- Set up a calendar to keep track of your work schedule and other commitments to manage the chaos of work and family life. The calendar should include your little one’s doctor’s appointments as well.
- Enrolling your child in daycare or hiring a babysitter can also be an option. Just make sure to do your research before settling on a place to make sure your baby is in the best hands.
- Consider working from home. With the development and growth of the IT sector, there are many opportunities available. Online teaching, blogging, virtual assistants, recruitment, business development, translations, and content writing are some of the multiple options to consider. We have work from home health tips for you!
- Divide and conquer. Sharing responsibilities can make all the difference if you have a partner in the picture. Make sure you both are on the same page before your first day back at work. Coordinate your work schedules and daycare pickup, and divide up daily household chores. Don’t forget to make a sick day plan: If your baby gets sick and needs to go to the doctor, which one of you will take the day off to provide care? So when it happens, you’ll be ready.
- Get all the support you need especially in your workplace. Make sure you have an open and honest relationship with your employer. Ask about illness or sickness policy. Inquire about paid leave opportunities for baby bonding policy, paternity leave policy, personal leave, sick leave and unpaid leave.
- Slow down. Take an extra five minutes to pick up a latte or call a friend. Ballance says that, like many working mothers, she struggles with being a workaholic, so even something as small as a longer shower helps her feel recharged.
Here at Mummy’s Miracle we support all types of women. We are an advocate of women empowerment by lifting each other up. We are a Women-Owned Business (WBENC Certified) and wanted to introduce you to our collection of cruelty-free moringa organic baby skincare products for mothers who want to give their baby the best mother nature has to offer. These plant-derived baby skincare products infused with 100% USDA Certified Organic moringa are perfect for sensitive skin. All products are free of parabens, phosphates, and sulfates. Meanwhile, Mummy's Miracle Moringa Oil Skincare products are made with all natural ingredients, this hypoallergenic nipple balm helps soothe tender, nursing nipples. Designed for nursing — no need to wipe off before nursing! Also great for lips.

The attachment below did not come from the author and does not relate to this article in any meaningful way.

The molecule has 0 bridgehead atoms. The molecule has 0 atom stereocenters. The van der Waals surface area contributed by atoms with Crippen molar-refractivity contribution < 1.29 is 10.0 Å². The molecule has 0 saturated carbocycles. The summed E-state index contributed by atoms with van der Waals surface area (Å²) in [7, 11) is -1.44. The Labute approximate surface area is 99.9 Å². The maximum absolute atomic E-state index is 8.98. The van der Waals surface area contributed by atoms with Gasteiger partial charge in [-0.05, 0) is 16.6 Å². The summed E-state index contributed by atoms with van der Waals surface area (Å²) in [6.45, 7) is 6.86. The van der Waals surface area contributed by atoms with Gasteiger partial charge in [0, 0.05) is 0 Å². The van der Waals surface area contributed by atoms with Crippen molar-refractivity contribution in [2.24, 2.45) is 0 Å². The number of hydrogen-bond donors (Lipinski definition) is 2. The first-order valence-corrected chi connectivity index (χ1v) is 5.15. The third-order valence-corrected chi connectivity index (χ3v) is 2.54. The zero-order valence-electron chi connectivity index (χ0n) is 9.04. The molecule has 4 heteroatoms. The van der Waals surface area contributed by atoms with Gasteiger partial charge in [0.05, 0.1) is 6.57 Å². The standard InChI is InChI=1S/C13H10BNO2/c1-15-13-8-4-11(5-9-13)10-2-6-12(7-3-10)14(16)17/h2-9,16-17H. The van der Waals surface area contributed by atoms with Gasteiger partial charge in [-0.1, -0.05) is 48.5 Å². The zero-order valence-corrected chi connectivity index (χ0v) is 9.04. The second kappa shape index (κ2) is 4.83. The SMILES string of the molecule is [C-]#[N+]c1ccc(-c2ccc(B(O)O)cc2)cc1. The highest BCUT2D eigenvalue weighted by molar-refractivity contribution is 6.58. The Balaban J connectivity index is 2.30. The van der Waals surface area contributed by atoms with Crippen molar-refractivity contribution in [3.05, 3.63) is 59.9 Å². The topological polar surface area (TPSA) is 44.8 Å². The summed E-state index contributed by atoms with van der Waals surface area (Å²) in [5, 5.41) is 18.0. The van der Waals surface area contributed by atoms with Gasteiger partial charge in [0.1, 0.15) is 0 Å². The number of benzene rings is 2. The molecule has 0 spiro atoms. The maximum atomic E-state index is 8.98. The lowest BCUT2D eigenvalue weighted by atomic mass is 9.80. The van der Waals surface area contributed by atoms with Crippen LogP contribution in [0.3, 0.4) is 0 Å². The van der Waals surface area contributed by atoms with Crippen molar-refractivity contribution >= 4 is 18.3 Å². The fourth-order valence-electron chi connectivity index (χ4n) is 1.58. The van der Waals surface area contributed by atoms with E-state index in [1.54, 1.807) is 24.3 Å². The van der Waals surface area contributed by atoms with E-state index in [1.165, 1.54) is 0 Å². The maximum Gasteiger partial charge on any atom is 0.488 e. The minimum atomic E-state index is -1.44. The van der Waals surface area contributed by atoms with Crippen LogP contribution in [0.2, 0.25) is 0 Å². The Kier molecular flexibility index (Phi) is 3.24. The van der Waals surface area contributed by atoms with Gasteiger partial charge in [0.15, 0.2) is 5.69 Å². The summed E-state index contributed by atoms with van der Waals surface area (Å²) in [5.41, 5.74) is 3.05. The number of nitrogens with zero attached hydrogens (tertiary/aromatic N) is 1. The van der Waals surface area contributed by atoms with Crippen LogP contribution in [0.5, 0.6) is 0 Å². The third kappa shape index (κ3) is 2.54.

We also have healthy recipes using our Oringga, Moringa Powder. As a working mom if you can find a recipe that doesn’t take too much time yet healthy and yummy, we have this for you!
HEALTHY 5 MIN MORINGA COCOA BITES
Makes 10 bites
- 1 cup raw organic almonds
- 1 teaspoon moringa powder
- 8 dates pitted to sweeten
- 2 tablespoons unsweetened cocoa powder
- 2 tablespoons unsweetened shredded coconut
- Throw moringa powder, almonds, cocoa and shredded coconut into a high-speed blender and blend.
- Add the remaining ingredients to the blender.
- Dump the mixture into a bowl. Roll about a teaspoon worth in hands to form a ball. Repeat until all of the mixture is used.
Store in a sealed container for up to 5 days.
More healthy recipes for your family here.
Improve Your Parenting Skills. Your child didn't come with an instruction manual that told you simply and easily how this whole job would get done. It's a job you learn while you're doing it. But even the best parents have room for improvement. If you want to be the best parent you can be, try improving your parenting skills using these resources and tactics whether you are a working or stay at home mom.
Remember, momma, you have the option to make the best of both worlds.
Can a working mom have both a successful career and a fulfilling family life? Absolutely!
It may not look exactly like how you pictured it, but don’t let that deceive you.
Recognize and appreciate all of the great things you do have, and just take it one day at a time.
We’re rooting for you, momma!
Love + miracles,